I write today not to score a point so much a register the need for a full stop. As a Greek friend wrote to me recently, “Greece is entering dark days”. It is indeed: but had its elite never bribed its way into the eurozone, it would be basking in halcyon days. Hindsight is a great thing and all that, but the comparison between what Greece is in 2013 (and what it might have been) is so stark as to be tragic.
Last week, a man self-identified as the Greek oil-magnate Dimitris Melissanidis of Aegean Oil called from a number registered with the company (and from a building the company uses) to threaten the life of journalist Lefteris Charalampopoulos, after he’d published a report implicating Aegean in an oil smuggling scandal. Go here for the Greek and here for the English heads-up on the case.
This wasn’t an especially bright thing for Melissanidis to do, but then that’s not really the issue here: the issue is that the Big Cheese didn’t give a monkey’s who knew it was him. This is what happens when Mammon triumphs over the Rule of Law.
Now Golden Dawn isn’t my favourite political Party, but they too have been given a taste over the last few days of what happens when an ignorant electorate is presented with lies, trumped up charges, mercenary police forces and gross interference in fair elections. The answer is, shrugging acceptance at best….and total swallowing of the entire fantasy about imminent military coups and “criminal gangs” at worst.
A Greek source wrote to me today, ‘The Government is trying to find ways to circumvent the constitution so that elections cannot be held without members of Golden Dawn surrendering their position in the parliament….. they’re trying to put under their control those two elements (army & Police) they believe that will untangle the issue of a “probable coup”.’
But other professionals with whom I spoke were more sanguine: said one, “Samaras is an idiot. In angering the hornet’s nest with false accusations, he will make it more poisonously violent than ever”.
Such are the depths of degenerate pretence to which the Hellenic Republic has been not so much reduced as forced – by a nasty melange of local political depravity and Brussels mania. For real Greeks, this profound level of humiliation is too much to bear.
But we must nevertheless accept that there is a dutiful dimension to Greek culture willing to undergo any number of days in the stocks being pelted with rotten fruit rather than stand accused of having let the side down. When my kids were small, I said to them “I don’t care if you come last, just so long as you try your best”. But the geopolitically commercial world doesn’t work like that: it wants to persuade every consumer, every Nation State, and every organisation that –armed only with effort – it can come first. The neoliberal globalist vision is like The American Dream writ larger: everyone can be a winner. But as the late George Carlin used to say, “The thing about the American dream is, you have to be asleep to believe in it”.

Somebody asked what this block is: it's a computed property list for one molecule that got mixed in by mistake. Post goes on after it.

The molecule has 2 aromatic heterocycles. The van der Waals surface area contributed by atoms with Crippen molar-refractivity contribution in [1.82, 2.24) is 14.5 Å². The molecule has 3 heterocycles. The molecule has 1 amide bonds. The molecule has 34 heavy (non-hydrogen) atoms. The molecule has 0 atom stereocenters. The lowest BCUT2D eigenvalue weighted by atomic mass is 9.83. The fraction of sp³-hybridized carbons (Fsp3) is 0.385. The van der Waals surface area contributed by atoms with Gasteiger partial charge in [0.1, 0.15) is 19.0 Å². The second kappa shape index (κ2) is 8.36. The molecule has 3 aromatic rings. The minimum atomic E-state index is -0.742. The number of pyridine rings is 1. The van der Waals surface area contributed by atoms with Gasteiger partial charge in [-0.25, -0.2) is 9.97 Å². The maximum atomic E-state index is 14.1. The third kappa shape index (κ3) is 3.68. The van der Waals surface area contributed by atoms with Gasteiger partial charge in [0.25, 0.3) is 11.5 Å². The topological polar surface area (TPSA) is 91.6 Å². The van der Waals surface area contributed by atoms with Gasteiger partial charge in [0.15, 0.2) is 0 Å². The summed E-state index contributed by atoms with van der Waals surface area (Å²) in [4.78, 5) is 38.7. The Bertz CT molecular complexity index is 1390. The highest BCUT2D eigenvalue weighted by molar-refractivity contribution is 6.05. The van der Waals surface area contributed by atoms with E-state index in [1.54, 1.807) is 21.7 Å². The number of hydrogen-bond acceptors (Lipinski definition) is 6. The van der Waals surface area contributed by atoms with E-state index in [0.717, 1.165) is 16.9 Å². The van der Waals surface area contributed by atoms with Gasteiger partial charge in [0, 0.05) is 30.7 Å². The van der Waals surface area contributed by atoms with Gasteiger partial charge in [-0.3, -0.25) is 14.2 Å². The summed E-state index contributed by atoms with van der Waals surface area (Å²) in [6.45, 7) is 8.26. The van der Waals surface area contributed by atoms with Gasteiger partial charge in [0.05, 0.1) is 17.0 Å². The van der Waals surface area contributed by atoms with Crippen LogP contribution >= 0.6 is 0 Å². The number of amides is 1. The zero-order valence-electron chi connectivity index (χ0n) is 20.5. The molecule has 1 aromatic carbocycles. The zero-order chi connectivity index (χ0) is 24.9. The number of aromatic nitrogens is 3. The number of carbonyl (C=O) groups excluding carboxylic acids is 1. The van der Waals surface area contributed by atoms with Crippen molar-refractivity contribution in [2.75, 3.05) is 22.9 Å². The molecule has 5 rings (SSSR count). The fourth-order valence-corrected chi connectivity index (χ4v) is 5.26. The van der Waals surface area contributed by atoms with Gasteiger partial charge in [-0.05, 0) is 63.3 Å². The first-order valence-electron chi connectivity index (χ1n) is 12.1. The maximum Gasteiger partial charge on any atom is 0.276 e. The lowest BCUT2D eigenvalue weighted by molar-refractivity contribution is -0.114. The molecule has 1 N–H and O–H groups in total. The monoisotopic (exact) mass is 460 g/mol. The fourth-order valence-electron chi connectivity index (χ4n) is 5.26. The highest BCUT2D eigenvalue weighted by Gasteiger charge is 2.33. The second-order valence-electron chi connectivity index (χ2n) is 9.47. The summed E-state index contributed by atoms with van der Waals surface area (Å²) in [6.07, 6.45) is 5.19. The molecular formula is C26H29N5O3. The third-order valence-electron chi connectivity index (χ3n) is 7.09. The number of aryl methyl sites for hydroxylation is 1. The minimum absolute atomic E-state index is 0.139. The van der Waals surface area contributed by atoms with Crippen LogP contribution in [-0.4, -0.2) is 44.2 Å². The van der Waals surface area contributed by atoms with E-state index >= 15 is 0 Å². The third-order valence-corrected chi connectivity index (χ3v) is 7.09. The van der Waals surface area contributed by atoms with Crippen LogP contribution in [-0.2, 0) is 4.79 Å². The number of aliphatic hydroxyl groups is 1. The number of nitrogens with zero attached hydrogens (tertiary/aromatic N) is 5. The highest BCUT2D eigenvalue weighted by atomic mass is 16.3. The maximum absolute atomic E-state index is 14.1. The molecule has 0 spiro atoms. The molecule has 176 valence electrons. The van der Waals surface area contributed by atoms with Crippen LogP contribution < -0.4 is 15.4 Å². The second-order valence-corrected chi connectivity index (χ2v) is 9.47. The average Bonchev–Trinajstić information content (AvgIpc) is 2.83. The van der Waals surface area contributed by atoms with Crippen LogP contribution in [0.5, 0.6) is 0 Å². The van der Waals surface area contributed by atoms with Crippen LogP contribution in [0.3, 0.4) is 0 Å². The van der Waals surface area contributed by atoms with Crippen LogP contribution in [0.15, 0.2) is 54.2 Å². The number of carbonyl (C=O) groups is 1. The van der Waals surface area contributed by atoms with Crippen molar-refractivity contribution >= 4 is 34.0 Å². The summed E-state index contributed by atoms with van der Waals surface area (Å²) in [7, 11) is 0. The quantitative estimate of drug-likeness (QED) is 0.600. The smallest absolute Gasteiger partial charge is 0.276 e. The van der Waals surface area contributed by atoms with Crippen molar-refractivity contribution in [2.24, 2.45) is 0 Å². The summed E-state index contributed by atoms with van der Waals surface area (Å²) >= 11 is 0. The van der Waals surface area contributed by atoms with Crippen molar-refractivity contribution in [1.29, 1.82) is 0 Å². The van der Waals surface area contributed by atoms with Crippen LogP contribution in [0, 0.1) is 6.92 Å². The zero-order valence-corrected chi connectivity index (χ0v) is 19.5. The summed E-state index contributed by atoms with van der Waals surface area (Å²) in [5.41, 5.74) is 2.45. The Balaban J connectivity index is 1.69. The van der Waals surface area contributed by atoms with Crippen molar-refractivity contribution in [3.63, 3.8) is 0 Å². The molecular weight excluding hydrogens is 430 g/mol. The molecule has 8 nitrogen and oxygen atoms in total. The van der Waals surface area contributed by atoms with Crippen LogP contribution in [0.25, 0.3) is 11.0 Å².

By definition, there can only ever be one winner in any competition. And when it comes to the eurozone, thus far Germany is very clearly the winner. Having traded in an expensive mark for a euro made weaker by the failure of others, it never tires of telling everyone else how well it has done. Deutschland uber alles is alive and well: but the truth is that all ways up, Berlin is gaining from the misfortune of others. Schadenfreude, lest we forget, is a German word.
In this context, Greece is like the lottery player convinced that next time, the rollover dice will fall in its favour. Nobody plays on this deluded optimism more than Antonis Samaras, but the dice can never be thrown to favour a Greece inside the eurozone: quintessential Hellenic culture is about living up to expectations, and – if you do well – sharing the excess with others less fortunate. Greece never can – and never should – try to live up to neoliberal US-influenced German expectations. This would be like me saying to my kids when they were small, “Come first or else”. The culture I passed on to them isn’t about winning at all costs, but rather about competing fairly, and accepting one’s limitations.
What might be a limitation to your Wall Street banker is the very quintessence of why Greek generosity is so valued by its visitors. When I say, “Greece should never have let itself join the eurozone”, what I mean is that traditional Greek culture is above the hubris of amoral whatever-it-takes capitalism, not beneath it.
But that traditional culture is being eroded by the lawlessness that came with austerity: remove a nation’s dignity for too long, and its sh*tty arsehole will make an unedifying appearance before too long. I have yet to visit a city in Greece where this isn’t painfully apparent. A once law-abiding and smiling country is now perilously close to being at war with itself.
It is in such a position for two obvious reasons: the unhealthy lust for money in the Greek elite, and the megalomanic desire for power in Brussels-am-Berlin. Specifically, the mad idea that one inflexible currency can work equally well for 17 often antithetical cultures is not too many steps away from producing Europe-wide anarchy on every level – fiscal, financial, economic, diplomatic – and yes, perhaps even military.
I fully accept that I have become something of a lone blogging voice of late when it comes to the demise of Greece. But just as when I am criticised for writing about the obscenity that is contemporary football, my answer remains exactly the same: such things are terrifying symptoms of a deadly malaise….and thus they deserve the same coverage as Simon Cowell’s sordid affairs, and Pippa Middleton’s bum. I don’t care if they seem at times to be yesterday’s news: yesterday’s news has a nasty habit of becoming tomorrow’s atrocity.